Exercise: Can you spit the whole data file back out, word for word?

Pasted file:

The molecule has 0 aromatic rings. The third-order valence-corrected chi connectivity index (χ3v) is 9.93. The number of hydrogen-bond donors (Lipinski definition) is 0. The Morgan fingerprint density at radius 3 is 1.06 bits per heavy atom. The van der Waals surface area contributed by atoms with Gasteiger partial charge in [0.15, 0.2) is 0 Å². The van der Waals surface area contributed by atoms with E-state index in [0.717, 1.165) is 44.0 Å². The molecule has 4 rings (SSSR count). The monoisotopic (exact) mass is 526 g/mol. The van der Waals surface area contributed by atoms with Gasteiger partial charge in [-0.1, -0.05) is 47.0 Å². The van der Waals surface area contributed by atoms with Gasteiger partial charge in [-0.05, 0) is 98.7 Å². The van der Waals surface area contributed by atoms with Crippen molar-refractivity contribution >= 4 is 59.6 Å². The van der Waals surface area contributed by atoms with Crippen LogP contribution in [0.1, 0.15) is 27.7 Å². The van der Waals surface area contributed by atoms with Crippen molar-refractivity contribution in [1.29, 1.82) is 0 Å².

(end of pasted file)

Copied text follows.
The molecule has 0 aromatic rings. The third-order valence-corrected chi connectivity index (χ3v) is 9.93. The number of hydrogen-bond donors (Lipinski definition) is 0. The Morgan fingerprint density at radius 3 is 1.06 bits per heavy atom. The van der Waals surface area contributed by atoms with Gasteiger partial charge in [0.15, 0.2) is 0 Å². The van der Waals surface area contributed by atoms with E-state index in [0.717, 1.165) is 44.0 Å². The molecule has 4 rings (SSSR count). The monoisotopic (exact) mass is 526 g/mol. The van der Waals surface area contributed by atoms with Gasteiger partial charge in [-0.1, -0.05) is 47.0 Å². The van der Waals surface area contributed by atoms with Gasteiger partial charge in [-0.05, 0) is 98.7 Å². The van der Waals surface area contributed by atoms with Crippen molar-refractivity contribution >= 4 is 59.6 Å². The van der Waals surface area contributed by atoms with Crippen LogP contribution in [0.1, 0.15) is 27.7 Å². The van der Waals surface area contributed by atoms with Crippen molar-refractivity contribution in [1.29, 1.82) is 0 Å².